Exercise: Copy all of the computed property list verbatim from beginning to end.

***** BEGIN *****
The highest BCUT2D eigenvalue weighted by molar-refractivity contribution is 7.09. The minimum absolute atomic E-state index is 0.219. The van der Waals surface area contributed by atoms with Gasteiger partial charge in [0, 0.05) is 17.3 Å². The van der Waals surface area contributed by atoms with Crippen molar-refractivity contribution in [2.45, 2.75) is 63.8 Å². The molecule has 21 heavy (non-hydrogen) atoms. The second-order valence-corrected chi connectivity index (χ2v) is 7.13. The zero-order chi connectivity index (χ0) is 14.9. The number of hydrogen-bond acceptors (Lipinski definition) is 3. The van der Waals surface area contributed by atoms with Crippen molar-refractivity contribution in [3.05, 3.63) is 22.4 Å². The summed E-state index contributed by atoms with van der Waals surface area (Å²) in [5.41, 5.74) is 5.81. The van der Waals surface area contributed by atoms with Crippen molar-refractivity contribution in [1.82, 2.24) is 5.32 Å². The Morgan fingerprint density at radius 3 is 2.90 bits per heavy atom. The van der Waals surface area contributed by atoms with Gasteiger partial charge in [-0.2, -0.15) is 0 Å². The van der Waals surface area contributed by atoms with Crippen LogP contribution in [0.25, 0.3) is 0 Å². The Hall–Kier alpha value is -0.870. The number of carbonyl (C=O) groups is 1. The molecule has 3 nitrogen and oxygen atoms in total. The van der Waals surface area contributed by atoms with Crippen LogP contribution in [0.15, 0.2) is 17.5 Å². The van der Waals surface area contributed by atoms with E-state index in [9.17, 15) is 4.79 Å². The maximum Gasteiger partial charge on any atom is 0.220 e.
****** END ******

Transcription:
The highest BCUT2D eigenvalue weighted by molar-refractivity contribution is 7.09. The minimum absolute atomic E-state index is 0.219. The van der Waals surface area contributed by atoms with Gasteiger partial charge in [0, 0.05) is 17.3 Å². The van der Waals surface area contributed by atoms with Crippen molar-refractivity contribution in [2.45, 2.75) is 63.8 Å². The molecule has 21 heavy (non-hydrogen) atoms. The second-order valence-corrected chi connectivity index (χ2v) is 7.13. The zero-order chi connectivity index (χ0) is 14.9. The number of hydrogen-bond acceptors (Lipinski definition) is 3. The van der Waals surface area contributed by atoms with Crippen molar-refractivity contribution in [3.05, 3.63) is 22.4 Å². The summed E-state index contributed by atoms with van der Waals surface area (Å²) in [5.41, 5.74) is 5.81. The van der Waals surface area contributed by atoms with Crippen molar-refractivity contribution in [1.82, 2.24) is 5.32 Å². The Morgan fingerprint density at radius 3 is 2.90 bits per heavy atom. The van der Waals surface area contributed by atoms with Gasteiger partial charge in [-0.2, -0.15) is 0 Å². The van der Waals surface area contributed by atoms with Crippen LogP contribution in [0.25, 0.3) is 0 Å². The Hall–Kier alpha value is -0.870. The number of carbonyl (C=O) groups is 1. The molecule has 3 nitrogen and oxygen atoms in total. The van der Waals surface area contributed by atoms with Crippen LogP contribution in [0.15, 0.2) is 17.5 Å². The van der Waals surface area contributed by atoms with E-state index in [9.17, 15) is 4.79 Å². The maximum Gasteiger partial charge on any atom is 0.220 e.